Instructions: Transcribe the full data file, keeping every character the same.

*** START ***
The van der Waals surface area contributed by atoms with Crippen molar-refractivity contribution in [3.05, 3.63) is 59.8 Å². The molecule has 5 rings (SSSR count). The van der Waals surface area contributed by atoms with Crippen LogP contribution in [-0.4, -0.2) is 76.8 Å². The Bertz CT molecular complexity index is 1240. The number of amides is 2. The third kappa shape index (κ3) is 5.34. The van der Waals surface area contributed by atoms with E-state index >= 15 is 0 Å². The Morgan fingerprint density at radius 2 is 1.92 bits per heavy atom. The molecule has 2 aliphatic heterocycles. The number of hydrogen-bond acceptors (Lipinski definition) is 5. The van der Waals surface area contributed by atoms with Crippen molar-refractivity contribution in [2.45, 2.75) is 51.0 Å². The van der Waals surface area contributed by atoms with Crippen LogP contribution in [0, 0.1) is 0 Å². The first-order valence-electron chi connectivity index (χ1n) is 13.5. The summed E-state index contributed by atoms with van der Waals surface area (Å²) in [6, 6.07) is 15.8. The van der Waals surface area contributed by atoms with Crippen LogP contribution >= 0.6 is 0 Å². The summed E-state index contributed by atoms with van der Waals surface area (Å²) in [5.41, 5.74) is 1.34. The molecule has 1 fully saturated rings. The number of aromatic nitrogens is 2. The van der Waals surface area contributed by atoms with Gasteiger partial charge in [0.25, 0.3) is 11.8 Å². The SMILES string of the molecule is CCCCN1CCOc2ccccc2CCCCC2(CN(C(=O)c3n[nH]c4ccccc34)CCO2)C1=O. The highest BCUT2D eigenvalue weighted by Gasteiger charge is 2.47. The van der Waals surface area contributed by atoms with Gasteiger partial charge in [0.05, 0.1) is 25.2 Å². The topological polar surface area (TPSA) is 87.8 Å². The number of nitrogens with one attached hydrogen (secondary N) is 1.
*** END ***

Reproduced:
The van der Waals surface area contributed by atoms with Crippen molar-refractivity contribution in [3.05, 3.63) is 59.8 Å². The molecule has 5 rings (SSSR count). The van der Waals surface area contributed by atoms with Crippen LogP contribution in [-0.4, -0.2) is 76.8 Å². The Bertz CT molecular complexity index is 1240. The number of amides is 2. The third kappa shape index (κ3) is 5.34. The van der Waals surface area contributed by atoms with E-state index >= 15 is 0 Å². The Morgan fingerprint density at radius 2 is 1.92 bits per heavy atom. The molecule has 2 aliphatic heterocycles. The number of hydrogen-bond acceptors (Lipinski definition) is 5. The van der Waals surface area contributed by atoms with Crippen molar-refractivity contribution in [2.45, 2.75) is 51.0 Å². The van der Waals surface area contributed by atoms with Crippen LogP contribution in [0, 0.1) is 0 Å². The first-order valence-electron chi connectivity index (χ1n) is 13.5. The summed E-state index contributed by atoms with van der Waals surface area (Å²) in [6, 6.07) is 15.8. The van der Waals surface area contributed by atoms with Crippen LogP contribution >= 0.6 is 0 Å². The summed E-state index contributed by atoms with van der Waals surface area (Å²) in [5.41, 5.74) is 1.34. The molecule has 1 fully saturated rings. The number of aromatic nitrogens is 2. The van der Waals surface area contributed by atoms with Gasteiger partial charge in [0.25, 0.3) is 11.8 Å². The SMILES string of the molecule is CCCCN1CCOc2ccccc2CCCCC2(CN(C(=O)c3n[nH]c4ccccc34)CCO2)C1=O. The highest BCUT2D eigenvalue weighted by Gasteiger charge is 2.47. The van der Waals surface area contributed by atoms with Gasteiger partial charge in [0.05, 0.1) is 25.2 Å². The topological polar surface area (TPSA) is 87.8 Å². The number of nitrogens with one attached hydrogen (secondary N) is 1.